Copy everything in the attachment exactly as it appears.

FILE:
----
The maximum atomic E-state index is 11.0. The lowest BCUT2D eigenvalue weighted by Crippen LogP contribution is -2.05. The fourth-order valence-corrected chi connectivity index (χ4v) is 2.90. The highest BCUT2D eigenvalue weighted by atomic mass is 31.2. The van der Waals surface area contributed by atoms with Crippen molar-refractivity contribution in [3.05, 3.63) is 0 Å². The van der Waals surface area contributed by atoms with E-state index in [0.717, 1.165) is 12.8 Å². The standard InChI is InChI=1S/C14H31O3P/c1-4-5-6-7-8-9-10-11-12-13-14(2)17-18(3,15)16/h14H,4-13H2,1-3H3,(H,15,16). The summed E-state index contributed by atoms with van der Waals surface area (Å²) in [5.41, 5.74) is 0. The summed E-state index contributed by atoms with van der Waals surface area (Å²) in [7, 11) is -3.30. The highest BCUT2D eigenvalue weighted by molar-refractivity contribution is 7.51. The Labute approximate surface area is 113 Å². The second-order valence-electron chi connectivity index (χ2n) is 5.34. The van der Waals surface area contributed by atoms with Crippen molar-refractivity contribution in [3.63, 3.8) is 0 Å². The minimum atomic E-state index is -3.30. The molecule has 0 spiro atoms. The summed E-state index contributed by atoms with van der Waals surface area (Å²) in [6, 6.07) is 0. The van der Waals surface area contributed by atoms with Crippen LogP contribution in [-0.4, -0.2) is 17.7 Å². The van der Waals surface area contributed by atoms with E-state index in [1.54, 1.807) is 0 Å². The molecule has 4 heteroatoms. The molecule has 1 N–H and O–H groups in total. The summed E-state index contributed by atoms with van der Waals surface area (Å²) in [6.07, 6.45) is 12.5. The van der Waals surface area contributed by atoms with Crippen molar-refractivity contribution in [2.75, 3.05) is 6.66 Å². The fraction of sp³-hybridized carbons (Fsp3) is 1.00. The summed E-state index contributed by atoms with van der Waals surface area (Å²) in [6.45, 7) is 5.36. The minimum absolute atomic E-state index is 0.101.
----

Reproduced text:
The maximum atomic E-state index is 11.0. The lowest BCUT2D eigenvalue weighted by Crippen LogP contribution is -2.05. The fourth-order valence-corrected chi connectivity index (χ4v) is 2.90. The highest BCUT2D eigenvalue weighted by atomic mass is 31.2. The van der Waals surface area contributed by atoms with Crippen molar-refractivity contribution in [3.05, 3.63) is 0 Å². The van der Waals surface area contributed by atoms with E-state index in [0.717, 1.165) is 12.8 Å². The standard InChI is InChI=1S/C14H31O3P/c1-4-5-6-7-8-9-10-11-12-13-14(2)17-18(3,15)16/h14H,4-13H2,1-3H3,(H,15,16). The summed E-state index contributed by atoms with van der Waals surface area (Å²) in [5.41, 5.74) is 0. The summed E-state index contributed by atoms with van der Waals surface area (Å²) in [7, 11) is -3.30. The highest BCUT2D eigenvalue weighted by molar-refractivity contribution is 7.51. The Labute approximate surface area is 113 Å². The second-order valence-electron chi connectivity index (χ2n) is 5.34. The van der Waals surface area contributed by atoms with Crippen molar-refractivity contribution in [3.63, 3.8) is 0 Å². The minimum atomic E-state index is -3.30. The molecule has 0 spiro atoms. The summed E-state index contributed by atoms with van der Waals surface area (Å²) in [6, 6.07) is 0. The van der Waals surface area contributed by atoms with Crippen LogP contribution in [-0.4, -0.2) is 17.7 Å². The van der Waals surface area contributed by atoms with E-state index in [1.54, 1.807) is 0 Å². The molecule has 4 heteroatoms. The molecule has 1 N–H and O–H groups in total. The summed E-state index contributed by atoms with van der Waals surface area (Å²) in [6.07, 6.45) is 12.5. The van der Waals surface area contributed by atoms with Crippen molar-refractivity contribution in [2.75, 3.05) is 6.66 Å². The fraction of sp³-hybridized carbons (Fsp3) is 1.00. The summed E-state index contributed by atoms with van der Waals surface area (Å²) in [6.45, 7) is 5.36. The minimum absolute atomic E-state index is 0.101.